Besting Apple's MacBook Air, iPad: 10 Things Competitors Must Do

 
 
By Don Reisinger  |  Posted 2011-06-01 Email Print this article Print
 
 
 
 
 
 
 

News Analysis: Companies are targeting the MacBook and iPad with thin laptops and tablets, but so far have haven't succeeded in creating products with the Apple's consumer appeal. What should they be doing to beat the Apple products?

If there is any constant in the mobile-computing market, it's that Apple will continue to dish out high-quality, appealing devices each year. It did so with the launch of the first iPad last year and the iPad 2 earlier this year. And on the lightweight notebook front, the company's MacBook Air continues to be the benchmark by which all other products are judged. Apple is simply the gold standard for how to be successful in today's mobile marketplace.

But there are many competitors in the wild that want to change that. Motorola, Samsung and Google have been trying their luck at beating Apple in the tablet space. At the Computex show on May 31, Intel unveiled a new product category it calls Ultrabooks that it believes could be the perfect answer for consumers looking for lightweight notebooks, including Apple's MacBook Air.

However, all those companies and the many others that are trying to take Apple down a notch need to do much more if they are going to gain ground against the popular products produced by Steve Jobs and Company. Apple's iPad and MacBook Air are simply too impressive for competitors to dole out a basic platform and hope to succeed.

Read on to find out what the competition must do to take on Apple's MacBook Air and iPad 2 in the mobile-computing space.

1. Try Ultrabooks out

Though the fate of Ultrabooks is currently unknown, it wouldn't hurt Apple competitors to at least deliver one of those devices to test the market. On paper, Ultrabooks seem like a compelling idea, thanks to their small footprint and lightweight design. Whether or not consumers will actually respond well to them, however, remains to be seen. If vendors want to quickly take on Apple's MacBook Air, offering an Ultrabook might be a good place to start.

2. Think seriously about design

One of the biggest problems with competing devices, including the Motorola Xoom and countless lightweight notebooks, is that they don't offer the same kind of design quality as Apple's alternatives. If competitors can learn anything from Apple, it's that a solid design means the difference between success and failure. They must remember that as they plan their future devices.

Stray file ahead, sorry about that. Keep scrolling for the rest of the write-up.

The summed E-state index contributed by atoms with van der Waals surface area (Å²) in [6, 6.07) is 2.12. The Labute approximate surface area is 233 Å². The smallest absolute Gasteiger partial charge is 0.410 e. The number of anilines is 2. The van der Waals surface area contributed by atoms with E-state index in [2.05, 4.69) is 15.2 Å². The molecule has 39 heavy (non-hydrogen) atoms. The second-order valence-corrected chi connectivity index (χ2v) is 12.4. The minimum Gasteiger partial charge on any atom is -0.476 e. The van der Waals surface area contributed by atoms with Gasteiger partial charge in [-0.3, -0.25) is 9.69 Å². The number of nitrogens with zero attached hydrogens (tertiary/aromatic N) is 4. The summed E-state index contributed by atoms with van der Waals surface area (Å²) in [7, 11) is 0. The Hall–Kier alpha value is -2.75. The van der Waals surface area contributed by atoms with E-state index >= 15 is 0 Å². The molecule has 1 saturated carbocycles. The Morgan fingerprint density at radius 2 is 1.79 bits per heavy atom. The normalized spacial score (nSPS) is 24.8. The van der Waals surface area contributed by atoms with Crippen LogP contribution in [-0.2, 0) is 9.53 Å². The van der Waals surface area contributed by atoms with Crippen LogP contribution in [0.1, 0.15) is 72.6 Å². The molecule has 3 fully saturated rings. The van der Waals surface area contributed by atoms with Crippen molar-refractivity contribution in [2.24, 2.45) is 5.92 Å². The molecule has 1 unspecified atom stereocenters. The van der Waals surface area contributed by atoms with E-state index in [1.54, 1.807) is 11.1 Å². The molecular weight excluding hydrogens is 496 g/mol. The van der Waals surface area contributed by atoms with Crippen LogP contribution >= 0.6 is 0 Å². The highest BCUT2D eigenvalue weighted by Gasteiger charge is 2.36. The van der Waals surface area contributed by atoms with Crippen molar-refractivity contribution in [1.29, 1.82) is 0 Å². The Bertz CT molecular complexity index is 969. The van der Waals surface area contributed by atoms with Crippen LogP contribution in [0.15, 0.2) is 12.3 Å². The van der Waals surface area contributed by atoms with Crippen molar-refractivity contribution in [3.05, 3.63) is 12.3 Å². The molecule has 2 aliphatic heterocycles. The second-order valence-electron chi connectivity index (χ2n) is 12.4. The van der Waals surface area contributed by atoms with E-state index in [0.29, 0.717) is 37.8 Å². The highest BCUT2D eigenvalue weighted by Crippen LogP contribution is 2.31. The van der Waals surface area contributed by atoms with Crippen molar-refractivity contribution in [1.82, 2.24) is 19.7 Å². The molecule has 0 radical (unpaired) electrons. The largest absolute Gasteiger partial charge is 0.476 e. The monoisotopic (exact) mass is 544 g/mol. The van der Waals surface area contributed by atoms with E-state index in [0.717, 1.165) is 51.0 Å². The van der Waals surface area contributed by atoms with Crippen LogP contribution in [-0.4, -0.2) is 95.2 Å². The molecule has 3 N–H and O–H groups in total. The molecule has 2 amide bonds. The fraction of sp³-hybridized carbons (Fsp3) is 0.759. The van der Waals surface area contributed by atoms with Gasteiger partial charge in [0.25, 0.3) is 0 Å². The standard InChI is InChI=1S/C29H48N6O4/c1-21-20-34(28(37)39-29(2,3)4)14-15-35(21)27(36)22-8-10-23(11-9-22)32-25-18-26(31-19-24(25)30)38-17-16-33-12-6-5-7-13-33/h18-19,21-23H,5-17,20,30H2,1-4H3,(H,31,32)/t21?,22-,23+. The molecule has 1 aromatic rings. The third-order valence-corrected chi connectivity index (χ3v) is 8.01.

3. Windows won't always cut it

In the lightweight notebook space, Windows reigns supreme. Microsoft is also planning a big push into the tablet space with Windows 8. The only trouble is that operating system might not be best in all cases. Apple's MacBook Air is running Mac OS X. Windows makes perfect sense for competing notebooks. But the same can't be said for tablets. In the tablet space, Android should be running on devices to compete against Apple.

4. Android won't cut it either

Speaking of Android, it's important to note that that operating system won't always work in every case, either. As mentioned, Android would be an ideal software choice in the tablet space, but the operating system can't compete against Mac OS X, which makes Android a poor choice for a lightweight notebook. Android will work to help competitors compete against Apple, but not in every situation.



 
 
 
 
Don Reisinger is a freelance technology columnist. He started writing about technology for Ziff-Davis' Gearlog.com. Since then, he has written extremely popular columns for CNET.com, Computerworld, InformationWeek, and others. He has appeared numerous times on national television to share his expertise with viewers. You can follow his every move at http://twitter.com/donreisinger.
 
 
 
 
 
 
 

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